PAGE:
1 Commentaries, I. * 160.

2 Chalmers, Opinions of Lawyers, 44, 50. The crown law officers, without supporting this doctrine, advised that no ecclesiastical synods could be called by an American colony, without the royal license. Ibid.

within the terms of the Act. Dr. Douglass, an intelligent and generally candid historian, asserted this so late as 1753, in the second volume of his Summary.1 The New Jersey Archives show that in a report by the Attorney-General of that colony, made in 1772, objections on the same ground were stated to the grant of a charter for a society in aid of the widows and families of ministers of the Scotch Presbyterian Church. The Governor and Council granted the charter, notwithstanding; but on the ground that it constituted merely a charitable and not an ecclesiastical corporation. The sounder doctrine, however, evidently was that as the term "territories," in the Act of Union, was fairly applicable to such merely territorial dependencies as the Channel Islands, it could not be extended by construction to colonies not named, which were in the settled enjoyment of legislative powers. 2

It is in the colonial charter that we find the germ of American constitutional law. Each of these, whether of the proprietary, provincial, or republican type, was Our colonial the fundamental law of the jurisdiction, accord- charters. ing to which its government was to be organized and administered. Except that it was not self-imposed, and that it was subject to revocation without the consent of those for whom it was made, it answered very nearly to our modern conception of what a Constitution should be. It was a brief document, laying down a general scheme of political organization, granting large powers of legislation and administration, and imposing a few, and but a few, fundamental restrictions.

Connecticut was so well satisfied with hers, that she retained it, with few modifications, as the foundation of her system of civil government until 1818, and Rhode Island clung to hers in the same way for a quarter of a century longer. On the other hand, those charters which reserved a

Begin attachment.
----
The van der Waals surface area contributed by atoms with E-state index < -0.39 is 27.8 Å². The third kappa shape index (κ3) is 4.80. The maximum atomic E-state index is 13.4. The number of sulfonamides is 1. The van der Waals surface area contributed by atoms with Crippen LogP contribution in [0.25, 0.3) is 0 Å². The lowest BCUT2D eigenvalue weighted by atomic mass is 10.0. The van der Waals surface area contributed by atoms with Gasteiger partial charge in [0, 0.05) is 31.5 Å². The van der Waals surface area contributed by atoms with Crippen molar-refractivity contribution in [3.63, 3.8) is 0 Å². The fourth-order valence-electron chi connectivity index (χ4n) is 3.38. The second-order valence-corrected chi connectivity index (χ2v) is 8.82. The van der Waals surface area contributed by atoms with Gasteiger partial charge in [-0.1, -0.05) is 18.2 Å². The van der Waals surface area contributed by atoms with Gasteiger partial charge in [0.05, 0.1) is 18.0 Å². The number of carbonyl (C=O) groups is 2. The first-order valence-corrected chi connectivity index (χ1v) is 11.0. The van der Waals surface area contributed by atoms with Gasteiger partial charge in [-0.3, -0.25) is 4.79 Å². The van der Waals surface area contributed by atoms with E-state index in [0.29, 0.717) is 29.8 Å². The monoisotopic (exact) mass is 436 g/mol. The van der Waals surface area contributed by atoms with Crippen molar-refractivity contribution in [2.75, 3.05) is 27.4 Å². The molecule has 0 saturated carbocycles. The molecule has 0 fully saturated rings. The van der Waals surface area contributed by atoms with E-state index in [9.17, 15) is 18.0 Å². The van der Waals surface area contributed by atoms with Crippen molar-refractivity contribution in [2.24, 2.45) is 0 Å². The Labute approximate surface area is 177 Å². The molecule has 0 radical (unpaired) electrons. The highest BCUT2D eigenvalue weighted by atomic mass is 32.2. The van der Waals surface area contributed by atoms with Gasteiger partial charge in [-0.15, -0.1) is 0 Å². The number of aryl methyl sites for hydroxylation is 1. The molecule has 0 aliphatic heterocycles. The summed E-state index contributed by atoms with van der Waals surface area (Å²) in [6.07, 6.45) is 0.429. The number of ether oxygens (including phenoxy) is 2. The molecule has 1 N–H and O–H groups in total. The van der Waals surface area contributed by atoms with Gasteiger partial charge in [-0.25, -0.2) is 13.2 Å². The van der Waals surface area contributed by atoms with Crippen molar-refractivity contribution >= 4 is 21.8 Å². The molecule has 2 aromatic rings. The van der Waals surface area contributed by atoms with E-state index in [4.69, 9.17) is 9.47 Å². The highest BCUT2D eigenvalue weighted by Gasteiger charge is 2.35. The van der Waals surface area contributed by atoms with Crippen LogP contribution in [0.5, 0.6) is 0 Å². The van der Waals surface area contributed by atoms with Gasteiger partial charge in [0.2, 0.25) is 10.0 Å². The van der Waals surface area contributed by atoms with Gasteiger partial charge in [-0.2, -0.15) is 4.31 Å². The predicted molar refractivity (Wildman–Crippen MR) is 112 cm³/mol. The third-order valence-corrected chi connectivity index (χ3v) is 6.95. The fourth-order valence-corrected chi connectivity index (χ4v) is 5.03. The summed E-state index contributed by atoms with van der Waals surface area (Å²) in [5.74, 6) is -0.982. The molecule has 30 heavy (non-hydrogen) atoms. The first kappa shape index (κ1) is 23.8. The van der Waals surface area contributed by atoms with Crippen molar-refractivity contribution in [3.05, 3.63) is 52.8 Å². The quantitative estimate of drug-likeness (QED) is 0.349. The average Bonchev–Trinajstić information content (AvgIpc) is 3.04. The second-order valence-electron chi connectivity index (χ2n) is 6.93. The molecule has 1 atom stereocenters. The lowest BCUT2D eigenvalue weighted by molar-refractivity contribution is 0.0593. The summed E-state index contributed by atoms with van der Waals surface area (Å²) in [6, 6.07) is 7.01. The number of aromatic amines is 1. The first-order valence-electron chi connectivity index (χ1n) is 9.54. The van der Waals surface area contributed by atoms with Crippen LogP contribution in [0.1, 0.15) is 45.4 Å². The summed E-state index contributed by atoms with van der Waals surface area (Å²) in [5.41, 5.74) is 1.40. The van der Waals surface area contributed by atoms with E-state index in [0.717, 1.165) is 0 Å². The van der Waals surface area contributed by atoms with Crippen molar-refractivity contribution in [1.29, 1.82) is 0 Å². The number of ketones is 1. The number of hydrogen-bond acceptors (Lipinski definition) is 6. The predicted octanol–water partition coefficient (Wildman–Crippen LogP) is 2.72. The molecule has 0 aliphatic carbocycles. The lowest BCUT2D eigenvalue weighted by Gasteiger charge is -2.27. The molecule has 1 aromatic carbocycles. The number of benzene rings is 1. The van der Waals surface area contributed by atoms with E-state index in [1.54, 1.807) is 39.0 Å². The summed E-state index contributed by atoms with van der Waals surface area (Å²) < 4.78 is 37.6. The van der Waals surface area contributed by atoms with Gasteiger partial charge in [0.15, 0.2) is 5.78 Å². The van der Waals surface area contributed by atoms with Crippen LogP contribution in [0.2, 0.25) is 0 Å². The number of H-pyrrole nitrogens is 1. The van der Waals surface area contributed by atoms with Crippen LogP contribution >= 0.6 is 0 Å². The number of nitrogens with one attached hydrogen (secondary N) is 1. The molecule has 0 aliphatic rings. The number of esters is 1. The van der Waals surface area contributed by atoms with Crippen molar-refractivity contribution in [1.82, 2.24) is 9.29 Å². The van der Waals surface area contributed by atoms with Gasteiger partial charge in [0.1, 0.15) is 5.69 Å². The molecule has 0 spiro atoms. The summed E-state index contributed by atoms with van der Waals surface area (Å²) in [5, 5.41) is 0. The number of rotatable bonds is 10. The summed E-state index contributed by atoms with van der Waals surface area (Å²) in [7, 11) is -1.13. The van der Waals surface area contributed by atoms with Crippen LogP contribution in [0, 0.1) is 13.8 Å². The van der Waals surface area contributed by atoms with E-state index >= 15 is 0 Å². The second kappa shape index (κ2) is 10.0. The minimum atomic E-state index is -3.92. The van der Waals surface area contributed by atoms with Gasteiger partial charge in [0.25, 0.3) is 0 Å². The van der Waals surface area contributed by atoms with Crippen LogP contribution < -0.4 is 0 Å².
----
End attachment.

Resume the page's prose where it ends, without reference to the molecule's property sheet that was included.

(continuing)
1 pp. 121, 149, 336.

2 See Documents relating to the Colonial History of New York, VII. 373; Beardsley, History of the Episcopal Church in Connecticut, I. 50.

controlling administrative authority to a royal governor or to proprietaries were a constant source of popular discontent.

The supervising power of the crown resided nominally in the King in Council; really in a committee of the Council without the King. Certain members of the Privy Council were thus made a standing tribunal, by the name of the Lords of Trade and Plantations. By their authority any colonial statute could be set aside as unauthorized by the charter, and the judgments of the colonial courts re-examined and reversed. From 1718 down to the treaty of peace with the United States in 1783 they were provided with a special counsel of their own, besides being entitled to call on the Attorney-General and Solicitor-General for advice.1

In one respect this royal prerogative, which was not infrequently exercised, was favorable to the development of American liberty and law. It secured a certain unity of movement in their growth. It produced symmetry of form. It built up a sentiment of common nationality. It promoted the study of legal institutions. It helped to rear an American bar, worthy of the name.